ROCKVILLE, Md. — It’s hard to recall a strategic move more unexpected yet savvy than Amazon’s $13.7 billion acquisition of Whole Foods. Leaping to mind are “Walmart’s worst nightmare” followed by “this changes everything,” the latter effective immediately in natural and organic foods retailing and, longer-term, potentially with regard to all grocery, not just in the U.S. but worldwide, notes David Lummis, market research analyst with Packaged Facts.
Even before the acquisition, it was hard to escape the sense that time was on Amazon’s side (Internet/mobile/younger/urban) rather than Walmart’s (brick-and-mortar/older/rural), especially in terms of growth. To date, of course, this has applied mainly to etailing, although Amazon recently surpassed Walmart in market cap if not sales (Amazon’s are about a quarter of Walmart’s). But with Amazon suddenly in possession of the foremost natural and organic foods retailer in the nation, Walmart suddenly is also playing catch-up in the most promising area of grocery retailing.
As always, vis-à-vis the bold and unexpected, there are naysayers, including from risk-averse investment firms wary that Amazon has yet to decipher brick-and-mortar, and that no one has fully mastered online ordering and home delivery of fresh, perishable groceries. But this didn’t stop Whole Foods’ shares from soaring 30% or Amazon’s shares from rising 2%. Nor did it prevent the shares of rival grocers from plummeting. For Amazon, it looks like a win-win. And almost incontrovertibly, coming as it does on the heels of Walmart’s $3.3 billion purchase of Jet.com, it marks the point at which online and brick-and-mortar must be concurrent.
Like Walmart, Kroger has been competing aggressively in natural and organic foods, having recently made a giant leap with its phenomenally successful Simple Truth store brand. Along with a number of other national supermarket chains, Walmart and Kroger have also been trying to puzzle out how to compete online. Thus far for pure-play supermarket retailers, the only viable option appears to be “click-and collect”—online ordering coupled with in-store pick up. Mass players such as Walmart/Sam’s, Target, and Costco are more entrenched online, though less so in grocery (especially perishables) than non-foods. Walmart, of course, has ramped up with its acquisitions of Jet.com and other etailers, most recently apparel seller Bonobos.com. But internet-wise, no one expects even Walmart to catch up with Amazon anytime soon, or for that virtual road to be smooth.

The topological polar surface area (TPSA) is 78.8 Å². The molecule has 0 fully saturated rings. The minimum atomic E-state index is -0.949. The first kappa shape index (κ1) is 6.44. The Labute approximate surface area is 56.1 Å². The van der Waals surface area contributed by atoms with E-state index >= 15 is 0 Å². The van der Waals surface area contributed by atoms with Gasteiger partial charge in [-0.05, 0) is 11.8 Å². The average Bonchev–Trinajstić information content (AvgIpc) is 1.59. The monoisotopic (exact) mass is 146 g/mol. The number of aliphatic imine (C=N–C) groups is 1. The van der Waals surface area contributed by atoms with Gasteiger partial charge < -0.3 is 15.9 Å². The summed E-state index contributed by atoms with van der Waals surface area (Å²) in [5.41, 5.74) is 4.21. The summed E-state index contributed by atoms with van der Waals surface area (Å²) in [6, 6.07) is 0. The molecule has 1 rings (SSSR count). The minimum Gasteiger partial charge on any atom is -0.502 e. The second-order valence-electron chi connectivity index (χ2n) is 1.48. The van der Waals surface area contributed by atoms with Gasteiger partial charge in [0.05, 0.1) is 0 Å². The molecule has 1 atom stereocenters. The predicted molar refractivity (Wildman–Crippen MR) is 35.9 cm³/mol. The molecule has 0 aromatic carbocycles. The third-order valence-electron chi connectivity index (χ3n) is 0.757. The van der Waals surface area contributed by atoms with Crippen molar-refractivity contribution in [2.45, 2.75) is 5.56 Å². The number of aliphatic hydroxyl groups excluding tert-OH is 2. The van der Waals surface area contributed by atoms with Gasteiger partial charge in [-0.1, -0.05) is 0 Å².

True, compared with Walmart, Amazon’s grocery penetration is minuscule. Even with the addition of Whole Foods, Amazon accounts for just 4% of U.S. grocery/consumables sales ($45 billion) compared with Walmart/Sam’s 18% share ($228 billion), with Kroger at 7%, and Costco and Albertson’s/Safeway each at 4%. But overnight, Amazon is the number one brick-and-mortar seller of natural and organic foods in the U.S., and if Amazon can parlay that out to grocery overall the rewards are potentially vast.
Speculation has it Amazon will use its new fleet of Whole Foods stores as distribution centers to supplement its Amazon Prime and Amazon Fresh delivery services, dramatically scale back on workers in favor of automation, and use Whole Foods as a testing ground for “the store of the future.” And to some degree, all of those predictions may be on point.
But the most important result of the Whole Foods merger may be to “humanize” Amazon at the flesh-and-blood level, not overnight but over the long term, creating a customer-centric (especially among urban Millennials and Gen Zers) in-store experience that’s less about automation and more about transitioning Amazon from foremost online retailer to foremost retailer, groceries and all.
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Source: Packaged Facts